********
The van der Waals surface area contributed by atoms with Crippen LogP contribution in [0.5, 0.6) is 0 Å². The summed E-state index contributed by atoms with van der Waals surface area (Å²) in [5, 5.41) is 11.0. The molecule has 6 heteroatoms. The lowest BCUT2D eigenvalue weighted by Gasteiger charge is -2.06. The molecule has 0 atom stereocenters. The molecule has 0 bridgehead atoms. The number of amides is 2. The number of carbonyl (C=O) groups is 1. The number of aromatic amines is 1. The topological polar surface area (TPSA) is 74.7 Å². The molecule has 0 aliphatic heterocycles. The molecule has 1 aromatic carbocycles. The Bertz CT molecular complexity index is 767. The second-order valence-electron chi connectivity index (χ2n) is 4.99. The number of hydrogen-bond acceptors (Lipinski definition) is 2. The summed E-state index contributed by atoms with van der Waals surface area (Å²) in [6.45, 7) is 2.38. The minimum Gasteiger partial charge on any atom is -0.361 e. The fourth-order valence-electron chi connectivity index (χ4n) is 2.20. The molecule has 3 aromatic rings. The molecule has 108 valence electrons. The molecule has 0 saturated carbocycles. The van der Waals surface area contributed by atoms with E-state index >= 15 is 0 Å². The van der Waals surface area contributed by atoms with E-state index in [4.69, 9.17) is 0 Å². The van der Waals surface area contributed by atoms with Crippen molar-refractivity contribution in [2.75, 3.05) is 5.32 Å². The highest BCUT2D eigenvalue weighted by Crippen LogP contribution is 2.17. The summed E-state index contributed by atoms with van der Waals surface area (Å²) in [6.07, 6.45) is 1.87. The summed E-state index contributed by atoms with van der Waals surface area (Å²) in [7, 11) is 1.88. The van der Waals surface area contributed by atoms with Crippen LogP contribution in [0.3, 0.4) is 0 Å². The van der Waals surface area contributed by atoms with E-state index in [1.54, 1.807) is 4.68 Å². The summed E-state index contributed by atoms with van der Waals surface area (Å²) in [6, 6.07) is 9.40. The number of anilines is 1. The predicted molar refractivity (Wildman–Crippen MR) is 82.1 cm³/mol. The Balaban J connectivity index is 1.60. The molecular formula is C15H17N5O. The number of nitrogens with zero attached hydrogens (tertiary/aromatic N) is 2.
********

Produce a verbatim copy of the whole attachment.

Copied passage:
The van der Waals surface area contributed by atoms with Crippen LogP contribution in [0.5, 0.6) is 0 Å². The summed E-state index contributed by atoms with van der Waals surface area (Å²) in [5, 5.41) is 11.0. The molecule has 6 heteroatoms. The lowest BCUT2D eigenvalue weighted by Gasteiger charge is -2.06. The molecule has 0 atom stereocenters. The molecule has 0 bridgehead atoms. The number of amides is 2. The number of carbonyl (C=O) groups is 1. The number of aromatic amines is 1. The topological polar surface area (TPSA) is 74.7 Å². The molecule has 0 aliphatic heterocycles. The molecule has 1 aromatic carbocycles. The Bertz CT molecular complexity index is 767. The second-order valence-electron chi connectivity index (χ2n) is 4.99. The number of hydrogen-bond acceptors (Lipinski definition) is 2. The summed E-state index contributed by atoms with van der Waals surface area (Å²) in [6.45, 7) is 2.38. The minimum Gasteiger partial charge on any atom is -0.361 e. The fourth-order valence-electron chi connectivity index (χ4n) is 2.20. The molecule has 3 aromatic rings. The molecule has 108 valence electrons. The molecule has 0 saturated carbocycles. The van der Waals surface area contributed by atoms with E-state index >= 15 is 0 Å². The van der Waals surface area contributed by atoms with E-state index in [4.69, 9.17) is 0 Å². The van der Waals surface area contributed by atoms with Crippen molar-refractivity contribution in [2.75, 3.05) is 5.32 Å². The highest BCUT2D eigenvalue weighted by Crippen LogP contribution is 2.17. The summed E-state index contributed by atoms with van der Waals surface area (Å²) in [6.07, 6.45) is 1.87. The summed E-state index contributed by atoms with van der Waals surface area (Å²) in [7, 11) is 1.88. The van der Waals surface area contributed by atoms with Crippen LogP contribution in [0.3, 0.4) is 0 Å². The van der Waals surface area contributed by atoms with E-state index in [1.54, 1.807) is 4.68 Å². The summed E-state index contributed by atoms with van der Waals surface area (Å²) in [6, 6.07) is 9.40. The number of anilines is 1. The predicted molar refractivity (Wildman–Crippen MR) is 82.1 cm³/mol. The Balaban J connectivity index is 1.60. The molecular formula is C15H17N5O. The number of nitrogens with zero attached hydrogens (tertiary/aromatic N) is 2.